This means that if this deal is enacted, Iran will still be enriching uranium to a level that will allow them to quickly create the fuel necessary for a nuclear bomb. The Iranians are openly expanding the number of their nuclear facilities, and likely have undeclared enrichment sites and stockpiles of uranium. The Syrians’ own nuclear program, which should be seen as an extension of Iran’s, and the planned opening of the Bushehr nuclear reactor in August further highlight the foolishness of relying upon this agreement to stop a nuclear-armed Iran from becoming a reality.

The Iranians’ best weapon in fighting the West has been the illusion that they can be dealt with diplomatically. Brazilian and Turkey have made this farce a reality. If the United Nations uses this latest deal as an excuse for inaction, the U.S. must immediately create a coalition that will place sanctions on Iran outside of the toothless organization’s framework.

  • MullahAssassin

    what kind of a "deal" is this? This is yet another slap in the face to the West and yet (another) wake up call to the world of Iran's intransigent stance towards building up a nuclear arsenal.

  • MullahAssassin

    “What right do I have, or any president, to question the election results in Iran. It would be overly arrogant for Brazil, 12,000 kilometers away, to pass judgment on Iran’s elections. Nor would I want them to judge ours.”

    Yes Lula. According to that reasoning, if it seems too arrogant for you to deny Iran the means to enrich nuclear weapons in the most volatile region of the world , then why not just help them out! Sounds like quite a humble plan.

  • apo

    Of course we must stop any little threat of a nuclear bomb by any "rogue" goverments….
    But we at the US get to have what is by far the biggest nuclear arsenal on earth without anyone complaining…. that is a bit strange… as world leaders, we are not setting a good example….

    • MullahAssassin

      Stopping nuclear proliferation comes in 2 flavors: Reducing current arsenals, and preventing new arsenals from emerging. Not sure how you are reading the situation, but I think the bigger problem right now is the latter. As with the former, Russia and the US agreed on START recently, did they not?

      Rogues will not respond to "good" examples in an appropriate manner, because most of them have acquired their arsenals and know-how via the AQ Khan network and not through autonomous research. The nuclear club must not expand anymore, at any cost, in my opinion.

      • http://intensedebate.com/people/Rifleman Rifleman

        You mean the Khan network that we discovered when we finally enforced the GWCFA and took down saddam?

        There's nothing strange about our arsenal to anyone familiar with 20th century history, though some like to play dumb about it.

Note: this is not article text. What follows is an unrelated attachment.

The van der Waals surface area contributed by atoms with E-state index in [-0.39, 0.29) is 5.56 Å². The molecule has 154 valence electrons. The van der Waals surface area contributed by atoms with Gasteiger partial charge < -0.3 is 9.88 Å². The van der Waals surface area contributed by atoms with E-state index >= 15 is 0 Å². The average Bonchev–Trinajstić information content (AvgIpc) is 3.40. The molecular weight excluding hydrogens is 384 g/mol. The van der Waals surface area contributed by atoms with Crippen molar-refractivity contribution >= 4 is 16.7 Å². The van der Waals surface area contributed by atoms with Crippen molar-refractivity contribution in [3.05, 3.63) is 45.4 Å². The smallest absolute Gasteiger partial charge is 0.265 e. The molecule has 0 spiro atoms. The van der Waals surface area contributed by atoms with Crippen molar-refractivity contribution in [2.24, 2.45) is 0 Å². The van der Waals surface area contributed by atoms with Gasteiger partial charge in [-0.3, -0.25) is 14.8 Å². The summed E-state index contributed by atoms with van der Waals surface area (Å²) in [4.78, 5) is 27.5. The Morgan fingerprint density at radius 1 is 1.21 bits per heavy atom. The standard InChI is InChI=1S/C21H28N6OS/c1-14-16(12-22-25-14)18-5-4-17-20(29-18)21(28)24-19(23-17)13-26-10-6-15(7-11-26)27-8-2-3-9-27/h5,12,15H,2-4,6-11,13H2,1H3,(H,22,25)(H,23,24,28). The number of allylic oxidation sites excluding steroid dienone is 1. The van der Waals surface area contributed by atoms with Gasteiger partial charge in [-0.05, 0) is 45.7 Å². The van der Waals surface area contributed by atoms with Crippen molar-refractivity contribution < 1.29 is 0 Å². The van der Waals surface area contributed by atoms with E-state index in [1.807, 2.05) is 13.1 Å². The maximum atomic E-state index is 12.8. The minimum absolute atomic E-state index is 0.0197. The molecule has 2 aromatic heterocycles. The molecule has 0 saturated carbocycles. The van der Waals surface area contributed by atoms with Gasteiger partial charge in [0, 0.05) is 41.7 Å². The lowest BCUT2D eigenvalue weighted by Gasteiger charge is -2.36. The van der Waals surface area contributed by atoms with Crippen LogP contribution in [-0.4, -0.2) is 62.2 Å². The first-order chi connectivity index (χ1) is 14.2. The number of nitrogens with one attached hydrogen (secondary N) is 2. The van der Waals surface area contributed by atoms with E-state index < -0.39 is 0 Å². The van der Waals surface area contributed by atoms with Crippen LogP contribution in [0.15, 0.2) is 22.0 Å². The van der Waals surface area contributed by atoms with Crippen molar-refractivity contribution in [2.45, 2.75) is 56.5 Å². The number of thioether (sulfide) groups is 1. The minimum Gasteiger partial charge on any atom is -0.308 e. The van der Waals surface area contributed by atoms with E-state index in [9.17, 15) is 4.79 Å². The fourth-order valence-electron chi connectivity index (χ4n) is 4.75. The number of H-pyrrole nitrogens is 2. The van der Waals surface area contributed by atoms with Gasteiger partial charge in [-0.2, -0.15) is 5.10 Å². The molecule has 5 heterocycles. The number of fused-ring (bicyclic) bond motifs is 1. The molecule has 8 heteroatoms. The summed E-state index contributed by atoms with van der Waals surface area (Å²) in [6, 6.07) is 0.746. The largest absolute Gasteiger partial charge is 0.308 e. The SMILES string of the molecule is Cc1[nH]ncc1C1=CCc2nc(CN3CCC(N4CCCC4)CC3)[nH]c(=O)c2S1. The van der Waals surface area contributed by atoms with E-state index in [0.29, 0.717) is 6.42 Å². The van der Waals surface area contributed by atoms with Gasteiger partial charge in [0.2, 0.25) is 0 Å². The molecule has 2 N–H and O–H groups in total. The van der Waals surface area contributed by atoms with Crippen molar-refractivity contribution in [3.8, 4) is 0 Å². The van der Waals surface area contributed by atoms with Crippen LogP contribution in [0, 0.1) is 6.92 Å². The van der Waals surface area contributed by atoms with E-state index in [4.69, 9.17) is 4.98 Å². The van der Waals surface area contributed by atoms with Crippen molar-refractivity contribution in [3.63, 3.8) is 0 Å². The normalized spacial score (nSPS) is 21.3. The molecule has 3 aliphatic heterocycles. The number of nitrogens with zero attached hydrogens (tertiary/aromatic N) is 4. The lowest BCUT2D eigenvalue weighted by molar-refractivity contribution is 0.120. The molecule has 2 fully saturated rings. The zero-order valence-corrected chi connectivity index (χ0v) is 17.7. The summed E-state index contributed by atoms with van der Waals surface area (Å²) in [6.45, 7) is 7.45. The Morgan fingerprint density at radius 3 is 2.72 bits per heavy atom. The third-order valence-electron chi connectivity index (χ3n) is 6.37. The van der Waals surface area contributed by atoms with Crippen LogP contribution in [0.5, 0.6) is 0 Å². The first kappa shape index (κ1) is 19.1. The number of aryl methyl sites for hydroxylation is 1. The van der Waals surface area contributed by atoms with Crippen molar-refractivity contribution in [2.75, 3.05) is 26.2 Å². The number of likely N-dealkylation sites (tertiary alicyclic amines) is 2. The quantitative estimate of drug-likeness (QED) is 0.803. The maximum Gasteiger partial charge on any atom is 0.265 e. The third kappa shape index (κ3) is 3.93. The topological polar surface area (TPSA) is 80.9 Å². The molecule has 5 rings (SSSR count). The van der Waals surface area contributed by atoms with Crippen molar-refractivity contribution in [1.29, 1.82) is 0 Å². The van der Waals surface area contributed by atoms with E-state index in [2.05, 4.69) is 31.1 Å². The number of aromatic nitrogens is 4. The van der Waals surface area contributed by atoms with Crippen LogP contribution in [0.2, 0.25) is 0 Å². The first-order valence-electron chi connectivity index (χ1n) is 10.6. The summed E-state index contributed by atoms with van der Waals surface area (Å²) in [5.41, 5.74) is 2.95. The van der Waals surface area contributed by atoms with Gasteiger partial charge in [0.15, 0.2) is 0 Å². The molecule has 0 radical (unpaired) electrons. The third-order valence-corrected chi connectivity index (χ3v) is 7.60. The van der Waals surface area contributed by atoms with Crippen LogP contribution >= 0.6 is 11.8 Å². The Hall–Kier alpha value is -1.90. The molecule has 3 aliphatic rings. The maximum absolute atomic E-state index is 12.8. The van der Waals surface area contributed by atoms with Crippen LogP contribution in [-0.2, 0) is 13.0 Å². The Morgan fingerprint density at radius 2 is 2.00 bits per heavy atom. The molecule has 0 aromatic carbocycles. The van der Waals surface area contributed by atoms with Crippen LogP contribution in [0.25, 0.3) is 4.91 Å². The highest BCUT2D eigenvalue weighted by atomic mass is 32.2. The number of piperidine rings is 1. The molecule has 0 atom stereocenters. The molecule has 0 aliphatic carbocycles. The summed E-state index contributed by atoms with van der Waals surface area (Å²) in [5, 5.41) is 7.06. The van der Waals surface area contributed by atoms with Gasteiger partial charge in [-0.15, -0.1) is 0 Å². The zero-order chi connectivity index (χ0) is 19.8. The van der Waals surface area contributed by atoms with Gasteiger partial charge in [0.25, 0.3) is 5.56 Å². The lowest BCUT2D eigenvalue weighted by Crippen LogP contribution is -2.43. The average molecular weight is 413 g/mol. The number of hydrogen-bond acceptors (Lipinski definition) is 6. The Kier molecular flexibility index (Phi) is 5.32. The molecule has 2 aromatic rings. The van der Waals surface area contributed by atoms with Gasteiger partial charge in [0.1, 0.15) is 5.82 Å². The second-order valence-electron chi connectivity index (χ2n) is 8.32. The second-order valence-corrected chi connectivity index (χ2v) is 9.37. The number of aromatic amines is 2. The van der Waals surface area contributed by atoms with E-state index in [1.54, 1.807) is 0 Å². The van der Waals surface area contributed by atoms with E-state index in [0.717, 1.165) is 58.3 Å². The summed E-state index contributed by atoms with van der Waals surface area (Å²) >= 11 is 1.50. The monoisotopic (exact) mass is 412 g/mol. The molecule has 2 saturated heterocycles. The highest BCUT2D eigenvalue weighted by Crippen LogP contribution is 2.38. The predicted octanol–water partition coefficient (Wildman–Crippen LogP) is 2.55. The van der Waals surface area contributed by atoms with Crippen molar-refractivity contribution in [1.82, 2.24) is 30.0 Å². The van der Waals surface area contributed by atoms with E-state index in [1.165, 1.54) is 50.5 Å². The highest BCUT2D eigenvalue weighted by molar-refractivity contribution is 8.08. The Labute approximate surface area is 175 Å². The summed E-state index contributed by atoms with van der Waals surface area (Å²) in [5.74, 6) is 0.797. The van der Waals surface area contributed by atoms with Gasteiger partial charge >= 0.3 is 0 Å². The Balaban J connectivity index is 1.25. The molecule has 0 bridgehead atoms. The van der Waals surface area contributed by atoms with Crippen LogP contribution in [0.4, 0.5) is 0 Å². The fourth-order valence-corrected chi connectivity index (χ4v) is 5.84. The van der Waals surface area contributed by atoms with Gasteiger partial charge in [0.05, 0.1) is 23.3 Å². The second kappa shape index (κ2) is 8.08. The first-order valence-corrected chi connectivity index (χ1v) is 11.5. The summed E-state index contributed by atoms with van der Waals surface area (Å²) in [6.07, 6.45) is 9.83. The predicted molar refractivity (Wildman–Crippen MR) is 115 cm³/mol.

"Of course we must stop any little threat of a nuclear bomb by any "rogue" governments," just demonstrates the same kind of willful ignorance displayed about the commies during the Cold War (and to this day).

        • Jim C.

          This isn't the Cold War. We need to get a grip. You know, at some point, what does it matter who the regional hegemon is in the Middle East in, say, 10 years? Turkey? Iran? In terms of OUR security, it's all about the oil, and they need to sell it even more than we need to buy it. They can squabble over which sect gets which oil field, but they'll still need to keep moving it out of the gulf–they'd be fools to interrupt the supply in order to posture defiantly.

          We need to take a deep breath and consider this.

          • Democracy First

            Sounds like you want Iran to have nuclear weapons.

          • http://intensedebate.com/people/Rifleman Rifleman

            Actually this is very similar to the Cold War. We are faced with an ideology/religion predicated on our destruction, offended by our very existence, and expanding globally by subversion and violence.

            It's not about oil or money for the mad mullahs (they would have much better oil infrastructure if it was) and other jihadis, it's about power. The mad mullahs have tried to cut the Straits before, and they and the IRG leadership will be the last to suffer if it is (not that they aren't willing to suffer a great deal to destroy us). They don't need to keep the oil flowing, we do.

            Like most in the developed west, you just don't seem to understand how the mad mullahs and jihadis think. Much of their thinking is irrational and unreasonable, even foolish by our standards, but that's the way they think. We're talking about a mentality that uses their own children to clear minefields by detonation, and invented modern suicide bombing.

            Not all are true believers or tribal warriors. Many operate from familiar motives and values, but they too get their power, prestige, and wealth (for the ones that want it), from making war on us.

  • dhet
  • Turbeaux

    It couldn’t be anymore obvious that you can’t negotiate with terrorists. There is only one thing that will stop Islamic aggressive Iran from getting nuclear weapons and that is military force. The ruling Mullahs, the IRGC, and the nuclear sites all need to be targeted and obliterated. Otherwise, we will have to live with a highly emboldened nuclear-armed Iran, which will become exponentially far more aggressive once it acquires nuclear weapons.